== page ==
Lower risk taking and exploratory behavior in alcohol-preferring sP rats than in alcohol non-preferring sNP rats in the multivariate concentric square field™ (MCSF) test

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Abstract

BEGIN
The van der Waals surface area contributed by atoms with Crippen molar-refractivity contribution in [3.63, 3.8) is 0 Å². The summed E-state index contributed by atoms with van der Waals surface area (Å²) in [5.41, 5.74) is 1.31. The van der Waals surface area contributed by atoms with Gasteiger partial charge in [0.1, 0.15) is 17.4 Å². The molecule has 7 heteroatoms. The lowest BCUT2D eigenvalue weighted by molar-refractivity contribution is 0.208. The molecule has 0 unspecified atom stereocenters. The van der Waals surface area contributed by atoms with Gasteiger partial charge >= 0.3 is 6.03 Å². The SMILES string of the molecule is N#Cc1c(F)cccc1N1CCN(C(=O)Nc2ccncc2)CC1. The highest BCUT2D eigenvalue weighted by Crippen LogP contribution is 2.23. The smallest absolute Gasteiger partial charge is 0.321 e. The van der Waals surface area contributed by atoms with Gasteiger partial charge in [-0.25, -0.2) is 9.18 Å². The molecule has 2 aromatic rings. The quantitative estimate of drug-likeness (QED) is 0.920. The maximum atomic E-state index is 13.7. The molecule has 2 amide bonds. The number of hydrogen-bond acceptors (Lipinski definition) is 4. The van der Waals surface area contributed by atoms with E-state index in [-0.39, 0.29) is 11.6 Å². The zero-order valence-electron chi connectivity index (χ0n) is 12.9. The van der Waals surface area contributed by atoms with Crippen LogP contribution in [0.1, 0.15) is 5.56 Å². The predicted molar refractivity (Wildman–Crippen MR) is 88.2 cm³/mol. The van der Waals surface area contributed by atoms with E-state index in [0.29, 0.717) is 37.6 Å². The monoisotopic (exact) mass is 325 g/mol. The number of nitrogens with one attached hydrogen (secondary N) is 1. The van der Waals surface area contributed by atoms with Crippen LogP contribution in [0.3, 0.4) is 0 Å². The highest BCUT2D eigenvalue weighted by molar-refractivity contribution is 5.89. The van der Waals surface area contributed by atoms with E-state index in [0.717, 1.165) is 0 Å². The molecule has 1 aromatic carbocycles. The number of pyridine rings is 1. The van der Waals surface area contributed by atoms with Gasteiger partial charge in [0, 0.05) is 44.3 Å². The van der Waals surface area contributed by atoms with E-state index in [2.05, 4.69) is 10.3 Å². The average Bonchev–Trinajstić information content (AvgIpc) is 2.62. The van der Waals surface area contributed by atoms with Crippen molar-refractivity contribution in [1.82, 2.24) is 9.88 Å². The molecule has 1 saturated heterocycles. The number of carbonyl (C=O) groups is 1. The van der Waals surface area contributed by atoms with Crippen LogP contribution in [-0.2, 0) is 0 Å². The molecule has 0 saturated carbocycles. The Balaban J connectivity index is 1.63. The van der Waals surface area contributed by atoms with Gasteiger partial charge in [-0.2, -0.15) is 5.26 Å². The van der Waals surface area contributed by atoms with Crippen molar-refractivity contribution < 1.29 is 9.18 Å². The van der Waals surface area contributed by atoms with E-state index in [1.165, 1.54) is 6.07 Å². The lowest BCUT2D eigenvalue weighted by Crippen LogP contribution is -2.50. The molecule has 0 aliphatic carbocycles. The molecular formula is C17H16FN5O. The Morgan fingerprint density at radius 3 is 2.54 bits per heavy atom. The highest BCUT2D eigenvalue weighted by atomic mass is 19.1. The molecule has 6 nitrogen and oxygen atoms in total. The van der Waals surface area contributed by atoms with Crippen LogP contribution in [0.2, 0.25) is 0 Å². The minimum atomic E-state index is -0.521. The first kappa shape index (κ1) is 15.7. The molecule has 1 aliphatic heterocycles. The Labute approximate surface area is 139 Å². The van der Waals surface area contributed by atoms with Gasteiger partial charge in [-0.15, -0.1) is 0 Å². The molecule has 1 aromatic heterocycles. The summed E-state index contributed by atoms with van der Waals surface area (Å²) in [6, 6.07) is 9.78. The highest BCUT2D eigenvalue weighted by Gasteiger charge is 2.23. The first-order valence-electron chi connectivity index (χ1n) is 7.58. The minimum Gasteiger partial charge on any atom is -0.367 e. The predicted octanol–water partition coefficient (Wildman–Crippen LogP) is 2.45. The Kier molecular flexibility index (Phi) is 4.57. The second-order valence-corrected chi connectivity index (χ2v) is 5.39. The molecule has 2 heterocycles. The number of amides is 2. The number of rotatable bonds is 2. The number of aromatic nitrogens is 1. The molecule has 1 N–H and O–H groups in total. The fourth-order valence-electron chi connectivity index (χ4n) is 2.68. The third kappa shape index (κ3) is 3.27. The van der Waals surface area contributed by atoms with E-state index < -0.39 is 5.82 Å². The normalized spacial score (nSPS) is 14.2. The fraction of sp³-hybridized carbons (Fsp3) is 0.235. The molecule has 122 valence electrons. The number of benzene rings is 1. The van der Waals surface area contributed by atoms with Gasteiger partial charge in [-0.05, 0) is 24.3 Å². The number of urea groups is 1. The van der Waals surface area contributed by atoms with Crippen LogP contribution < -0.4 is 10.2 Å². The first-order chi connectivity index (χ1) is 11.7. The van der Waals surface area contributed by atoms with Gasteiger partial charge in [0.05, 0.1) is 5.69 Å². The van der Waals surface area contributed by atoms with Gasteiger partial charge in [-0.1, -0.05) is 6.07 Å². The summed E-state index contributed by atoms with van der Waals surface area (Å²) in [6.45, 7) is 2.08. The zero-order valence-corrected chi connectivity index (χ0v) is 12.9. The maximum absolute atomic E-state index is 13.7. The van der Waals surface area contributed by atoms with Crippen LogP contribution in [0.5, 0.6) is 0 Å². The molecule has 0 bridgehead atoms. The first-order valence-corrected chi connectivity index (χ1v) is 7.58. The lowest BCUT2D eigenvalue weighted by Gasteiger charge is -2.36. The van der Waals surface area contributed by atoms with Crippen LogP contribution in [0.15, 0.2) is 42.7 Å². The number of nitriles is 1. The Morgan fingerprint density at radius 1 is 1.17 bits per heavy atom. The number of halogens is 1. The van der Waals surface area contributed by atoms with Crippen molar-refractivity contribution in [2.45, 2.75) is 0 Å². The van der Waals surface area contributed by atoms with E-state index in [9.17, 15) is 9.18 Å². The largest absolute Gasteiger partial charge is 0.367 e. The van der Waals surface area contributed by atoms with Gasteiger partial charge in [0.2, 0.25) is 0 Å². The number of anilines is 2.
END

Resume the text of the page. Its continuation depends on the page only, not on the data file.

The present investigation continues previous behavioral profiling studies of selectively bred alcohol-drinking and alcohol non-drinking rats. In this study, alcohol-naïve adult Sardinian alcohol-preferring (sP) and non-preferring (sNP) rats were tested in the multivariate concentric square field™ (MCSF) test. The MCSF test has an ethoexperimental approach and measures general activity, exploration, risk assessment, risk taking, and shelter seeking in laboratory rodents. The multivariate design enables behavioral profiling in one and the same test situation. Age-matched male Wistar rats were included as a control group. Five weeks after the first MCSF trial, a repeated testing was done to explore differences in acquired experience. The results revealed distinct differences in exploratory strategies and behavioral profiles between sP and sNP rats. The sP rats were characterized by lower activity, lower exploratory drive, higher risk assessment, and lower risk taking behavior than in sNP rats. In the repeated trial, risk-taking behavior was almost abolished in sP rats. When comparing the performance of sP and sNP rats with that of Wistar rats, the principal component analysis revealed that the sP rats were the most divergent group. The vigilant behavior observed in sP rats with low exploratory drive and low risk-taking behavior is interpreted here as high innate anxiety-related behaviors and may be related to their propensity for high voluntary alcohol intake and preference. We suggest that the different lines of alcohol-preferring rats with different behavioral characteristics constitute valuable animal models that mimic the heterogeneity in human alcohol dependence.

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